“When you are surrounded by nothing but failure, then any success you can achieve will have a magnified effect,” writes historian Bashir Nafie in an overview of Iraqi politics. His starting point is the recent announcement of a six-faction resistance alliance (the gist of which was to unite two MB-related factions with the four-faction Iraqi-Islamist Reform and Jihad grouping led by the Islamic Army in Iraq). A small step, to be sure, says Nafie.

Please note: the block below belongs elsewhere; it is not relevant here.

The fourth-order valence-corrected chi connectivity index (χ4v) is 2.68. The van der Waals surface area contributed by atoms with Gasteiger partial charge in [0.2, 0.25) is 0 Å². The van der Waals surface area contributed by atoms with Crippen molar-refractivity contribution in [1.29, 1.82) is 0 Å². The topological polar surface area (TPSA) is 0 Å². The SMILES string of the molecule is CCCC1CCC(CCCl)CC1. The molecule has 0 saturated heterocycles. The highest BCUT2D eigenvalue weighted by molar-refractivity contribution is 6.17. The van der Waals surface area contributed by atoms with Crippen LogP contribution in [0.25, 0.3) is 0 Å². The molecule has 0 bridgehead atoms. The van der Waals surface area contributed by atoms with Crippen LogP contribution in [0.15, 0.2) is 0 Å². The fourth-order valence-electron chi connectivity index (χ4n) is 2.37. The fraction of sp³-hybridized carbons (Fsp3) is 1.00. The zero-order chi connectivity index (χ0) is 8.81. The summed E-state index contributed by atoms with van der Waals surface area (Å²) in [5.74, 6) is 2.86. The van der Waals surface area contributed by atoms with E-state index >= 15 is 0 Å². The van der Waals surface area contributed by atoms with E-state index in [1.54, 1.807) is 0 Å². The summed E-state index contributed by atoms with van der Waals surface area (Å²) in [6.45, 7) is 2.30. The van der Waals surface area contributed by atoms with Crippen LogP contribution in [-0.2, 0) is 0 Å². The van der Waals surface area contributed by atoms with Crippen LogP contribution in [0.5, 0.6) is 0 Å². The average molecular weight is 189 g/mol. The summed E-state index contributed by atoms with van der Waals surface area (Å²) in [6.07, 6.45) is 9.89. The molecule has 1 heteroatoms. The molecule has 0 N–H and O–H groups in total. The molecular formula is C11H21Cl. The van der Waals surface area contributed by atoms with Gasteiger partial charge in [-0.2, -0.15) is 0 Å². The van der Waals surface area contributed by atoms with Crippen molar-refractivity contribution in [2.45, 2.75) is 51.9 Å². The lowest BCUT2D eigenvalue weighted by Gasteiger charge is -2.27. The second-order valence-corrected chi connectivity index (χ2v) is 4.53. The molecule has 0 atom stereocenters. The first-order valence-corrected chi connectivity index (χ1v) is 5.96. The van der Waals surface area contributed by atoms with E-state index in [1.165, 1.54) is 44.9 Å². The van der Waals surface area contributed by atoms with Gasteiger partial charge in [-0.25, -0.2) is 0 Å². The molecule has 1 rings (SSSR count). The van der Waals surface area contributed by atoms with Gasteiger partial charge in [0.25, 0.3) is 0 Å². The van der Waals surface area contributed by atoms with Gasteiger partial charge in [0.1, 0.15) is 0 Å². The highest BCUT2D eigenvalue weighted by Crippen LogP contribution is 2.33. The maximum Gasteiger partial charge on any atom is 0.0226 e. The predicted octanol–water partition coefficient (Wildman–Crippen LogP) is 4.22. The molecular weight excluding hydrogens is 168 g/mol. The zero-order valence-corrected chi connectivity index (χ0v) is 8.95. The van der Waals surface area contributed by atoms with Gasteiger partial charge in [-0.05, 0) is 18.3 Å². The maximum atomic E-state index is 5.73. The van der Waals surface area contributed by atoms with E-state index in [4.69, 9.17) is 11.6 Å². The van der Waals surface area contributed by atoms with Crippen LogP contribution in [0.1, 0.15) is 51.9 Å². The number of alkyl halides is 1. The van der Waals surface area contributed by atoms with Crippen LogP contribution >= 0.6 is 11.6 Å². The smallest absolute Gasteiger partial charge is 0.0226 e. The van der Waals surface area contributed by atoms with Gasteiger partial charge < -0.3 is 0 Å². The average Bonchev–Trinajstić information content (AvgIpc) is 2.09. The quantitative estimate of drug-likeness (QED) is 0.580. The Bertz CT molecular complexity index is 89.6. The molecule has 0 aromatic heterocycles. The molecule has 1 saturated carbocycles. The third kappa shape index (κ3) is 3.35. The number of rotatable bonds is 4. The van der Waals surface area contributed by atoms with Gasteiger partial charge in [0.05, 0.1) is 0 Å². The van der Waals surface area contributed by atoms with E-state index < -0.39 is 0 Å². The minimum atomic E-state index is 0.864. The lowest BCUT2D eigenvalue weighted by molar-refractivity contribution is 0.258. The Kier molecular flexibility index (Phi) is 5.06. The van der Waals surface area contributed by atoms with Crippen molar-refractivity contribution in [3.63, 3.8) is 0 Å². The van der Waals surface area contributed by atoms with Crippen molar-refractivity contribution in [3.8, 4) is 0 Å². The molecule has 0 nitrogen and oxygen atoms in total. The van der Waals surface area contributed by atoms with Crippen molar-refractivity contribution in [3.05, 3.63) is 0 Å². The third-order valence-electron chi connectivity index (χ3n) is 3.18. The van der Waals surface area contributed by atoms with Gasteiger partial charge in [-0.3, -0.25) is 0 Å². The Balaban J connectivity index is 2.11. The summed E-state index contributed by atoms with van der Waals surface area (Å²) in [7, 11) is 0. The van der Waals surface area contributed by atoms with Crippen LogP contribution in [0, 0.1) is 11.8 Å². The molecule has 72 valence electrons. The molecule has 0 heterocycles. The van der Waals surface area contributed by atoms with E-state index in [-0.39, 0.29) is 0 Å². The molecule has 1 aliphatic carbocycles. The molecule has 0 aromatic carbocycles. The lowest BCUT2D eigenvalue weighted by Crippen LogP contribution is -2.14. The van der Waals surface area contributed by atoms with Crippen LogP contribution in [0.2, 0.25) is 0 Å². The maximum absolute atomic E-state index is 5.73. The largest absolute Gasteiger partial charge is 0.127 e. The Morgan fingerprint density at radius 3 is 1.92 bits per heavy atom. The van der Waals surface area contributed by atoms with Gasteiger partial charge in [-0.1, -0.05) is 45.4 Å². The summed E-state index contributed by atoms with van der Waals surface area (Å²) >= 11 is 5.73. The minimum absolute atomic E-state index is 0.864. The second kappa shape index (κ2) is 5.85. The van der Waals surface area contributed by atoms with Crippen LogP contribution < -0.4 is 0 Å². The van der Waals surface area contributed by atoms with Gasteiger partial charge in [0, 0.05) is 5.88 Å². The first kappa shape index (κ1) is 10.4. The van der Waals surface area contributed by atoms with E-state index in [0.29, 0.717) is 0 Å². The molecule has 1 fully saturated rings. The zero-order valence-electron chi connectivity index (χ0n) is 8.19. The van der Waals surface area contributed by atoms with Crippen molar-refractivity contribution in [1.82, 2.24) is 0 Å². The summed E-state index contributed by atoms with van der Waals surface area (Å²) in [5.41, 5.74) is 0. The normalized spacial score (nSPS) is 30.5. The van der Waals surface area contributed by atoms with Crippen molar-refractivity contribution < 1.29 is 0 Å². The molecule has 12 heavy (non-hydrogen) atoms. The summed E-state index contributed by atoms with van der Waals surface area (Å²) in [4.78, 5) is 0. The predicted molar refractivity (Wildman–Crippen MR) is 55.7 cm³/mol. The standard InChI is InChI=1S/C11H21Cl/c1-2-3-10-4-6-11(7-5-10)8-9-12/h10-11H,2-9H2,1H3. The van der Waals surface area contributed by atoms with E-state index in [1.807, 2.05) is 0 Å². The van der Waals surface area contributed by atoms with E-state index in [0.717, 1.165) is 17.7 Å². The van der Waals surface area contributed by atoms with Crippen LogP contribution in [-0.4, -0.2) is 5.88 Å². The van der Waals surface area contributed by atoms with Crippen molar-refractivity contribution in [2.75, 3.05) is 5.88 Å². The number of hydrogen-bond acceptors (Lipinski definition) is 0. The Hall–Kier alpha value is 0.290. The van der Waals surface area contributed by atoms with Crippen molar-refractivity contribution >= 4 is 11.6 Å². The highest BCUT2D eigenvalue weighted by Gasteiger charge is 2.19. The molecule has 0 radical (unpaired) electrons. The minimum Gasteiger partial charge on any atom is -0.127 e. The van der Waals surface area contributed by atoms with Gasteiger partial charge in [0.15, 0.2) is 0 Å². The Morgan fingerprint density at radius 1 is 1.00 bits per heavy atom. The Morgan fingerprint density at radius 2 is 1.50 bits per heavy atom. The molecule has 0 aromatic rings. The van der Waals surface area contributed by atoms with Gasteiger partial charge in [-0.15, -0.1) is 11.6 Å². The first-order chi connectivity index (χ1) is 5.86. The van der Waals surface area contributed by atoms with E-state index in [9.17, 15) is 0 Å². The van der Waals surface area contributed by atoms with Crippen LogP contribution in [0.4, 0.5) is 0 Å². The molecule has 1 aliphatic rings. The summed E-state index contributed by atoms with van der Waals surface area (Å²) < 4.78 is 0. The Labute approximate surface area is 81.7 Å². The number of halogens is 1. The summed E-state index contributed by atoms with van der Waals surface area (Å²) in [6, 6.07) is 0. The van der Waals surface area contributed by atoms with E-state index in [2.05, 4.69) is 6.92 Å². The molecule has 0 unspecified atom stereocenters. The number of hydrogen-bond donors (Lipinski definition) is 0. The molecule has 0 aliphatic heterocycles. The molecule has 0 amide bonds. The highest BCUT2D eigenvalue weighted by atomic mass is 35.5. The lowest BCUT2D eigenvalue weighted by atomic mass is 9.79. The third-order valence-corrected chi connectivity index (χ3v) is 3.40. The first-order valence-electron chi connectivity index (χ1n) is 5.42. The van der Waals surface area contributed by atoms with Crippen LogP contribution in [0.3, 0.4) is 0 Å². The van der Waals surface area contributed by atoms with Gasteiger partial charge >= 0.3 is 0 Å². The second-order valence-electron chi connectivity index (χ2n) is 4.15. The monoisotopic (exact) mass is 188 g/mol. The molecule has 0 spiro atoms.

But look at what is going on in the other camps. The initial push from the National Pact proposed by Tareq al Hashemi (for instance he talked to Sistani about it) has quickly died, the problem here being that Hashemi, for all his occasional displays of courage, refuses to see things as they are. Under foreign occupation, proposals and visions and so on will inevitably be mutually conflicting, moreover they will, each of them, benefit from only the narrowest of popular support. Proposals based on “good will” alone in these circumstances will go nowhere. There needs to be a “central political force” with broad support (and Nafie doesn’t find it necessary to spell out the obvious, namely that this includes rejecting the foreign occupation). [complete article]